and7barton

Well-Known Member
#6
A couple of my favourite Clegggisms. I won't spoil it by quoting the episode titles, but - first, He replies to Foggy's statement about having to smile whilst hypnotising someone. Foggy says - "Am I a genius of what ?" (or words to that effect). Clegg replies -
"Not only a genius, but a genius with a SMILE". This always makes me chuckle.
The other favourite is when Marina asks why the trio are standing like statues (They are hiding Howard from her gaze), and Clegg moans- "It's one thing after another". He nails it on both occasions, both in his timing and his tone.
 

Adanor

Well-Known Member
#7
I wonder if the reference of Cleggy being trapped in the lift with Marina allowed Roy Clarke to change the direction of how Cleggy behaved when meeting females and when Marina became a regular cast member it offered the opportunity to exploit that fear further.
Marina always referred to that time in the elevator (lift). I think they had to dumb him down when Foggy became the head dude. He couldn't be smarter than Foggy.
 

Sarkus

Well-Known Member
#8
Marina always referred to that time in the elevator (lift). I think they had to dumb him down when Foggy became the head dude. He couldn't be smarter than Foggy.
Not according to Andrew Vine's book and a quote from Jean Fergusson. As I said above, the reference was to the stage play.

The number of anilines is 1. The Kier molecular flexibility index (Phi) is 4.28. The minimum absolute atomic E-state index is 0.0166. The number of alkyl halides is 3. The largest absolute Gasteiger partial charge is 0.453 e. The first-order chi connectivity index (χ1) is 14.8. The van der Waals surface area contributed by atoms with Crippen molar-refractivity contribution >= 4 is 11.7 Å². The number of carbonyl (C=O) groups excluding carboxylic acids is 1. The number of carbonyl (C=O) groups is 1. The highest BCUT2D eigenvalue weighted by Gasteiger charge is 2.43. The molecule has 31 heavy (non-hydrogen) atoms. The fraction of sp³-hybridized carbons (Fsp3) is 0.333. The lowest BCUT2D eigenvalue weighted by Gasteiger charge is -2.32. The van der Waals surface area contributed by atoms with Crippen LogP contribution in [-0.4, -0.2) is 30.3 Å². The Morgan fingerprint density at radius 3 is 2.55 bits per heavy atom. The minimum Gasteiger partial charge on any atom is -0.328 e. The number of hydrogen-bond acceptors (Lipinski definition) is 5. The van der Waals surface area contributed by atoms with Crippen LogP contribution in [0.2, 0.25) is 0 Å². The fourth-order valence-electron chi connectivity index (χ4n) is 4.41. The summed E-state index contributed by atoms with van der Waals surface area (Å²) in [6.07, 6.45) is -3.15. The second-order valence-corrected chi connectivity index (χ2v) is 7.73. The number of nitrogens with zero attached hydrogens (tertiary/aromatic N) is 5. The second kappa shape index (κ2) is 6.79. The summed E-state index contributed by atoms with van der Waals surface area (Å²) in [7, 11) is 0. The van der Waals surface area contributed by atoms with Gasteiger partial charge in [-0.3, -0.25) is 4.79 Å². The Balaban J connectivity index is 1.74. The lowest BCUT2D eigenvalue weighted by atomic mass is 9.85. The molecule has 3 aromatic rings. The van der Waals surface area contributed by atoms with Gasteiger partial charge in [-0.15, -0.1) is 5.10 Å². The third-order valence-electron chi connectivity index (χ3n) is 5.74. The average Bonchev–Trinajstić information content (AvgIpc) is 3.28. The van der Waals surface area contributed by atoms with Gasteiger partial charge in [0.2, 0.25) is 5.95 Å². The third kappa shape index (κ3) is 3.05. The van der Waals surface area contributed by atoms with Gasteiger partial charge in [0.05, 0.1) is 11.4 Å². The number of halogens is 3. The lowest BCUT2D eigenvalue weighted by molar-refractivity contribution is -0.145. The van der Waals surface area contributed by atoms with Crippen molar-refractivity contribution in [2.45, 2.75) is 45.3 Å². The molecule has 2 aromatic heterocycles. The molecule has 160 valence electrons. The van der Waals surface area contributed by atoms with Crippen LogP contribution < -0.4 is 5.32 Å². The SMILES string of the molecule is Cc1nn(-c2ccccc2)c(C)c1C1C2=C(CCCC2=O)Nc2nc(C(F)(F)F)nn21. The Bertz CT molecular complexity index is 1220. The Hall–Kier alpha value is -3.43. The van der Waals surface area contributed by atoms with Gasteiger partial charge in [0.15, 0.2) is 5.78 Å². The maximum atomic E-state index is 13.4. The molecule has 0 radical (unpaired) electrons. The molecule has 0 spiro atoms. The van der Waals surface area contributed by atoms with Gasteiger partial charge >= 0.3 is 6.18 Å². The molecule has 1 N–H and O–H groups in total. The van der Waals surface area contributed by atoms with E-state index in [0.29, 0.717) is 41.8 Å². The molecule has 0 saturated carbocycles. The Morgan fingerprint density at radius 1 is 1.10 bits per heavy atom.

Whatever the merits or drawbacks of the stage show, he (Clarke) would ever afterwards give an affectionate nod towards it in his scripts; an encounter between Clegg and Marina would be a guaranteed laugh as her face lit up and she advanced on him with all the purpose of an armoured division, always with the greeting, "Norman Clegg that was," as he drew back in horror. The first came in "Catching Digby's Donkey." Viewers who never saw the stage show laughed at the exchanges, but could be slightly mystified by them. Fergusson said: "People often ask me, and sometimes even write to me to ask me, what does Marina mean when she says in the series, "Norman Clegg that was"? Well, of course, the "was" is that one time in the play, he was somebody that I thought was my suitor, and of course it was all lies."
I think the later "trapped in a lift" story was meant to be a later incident between them.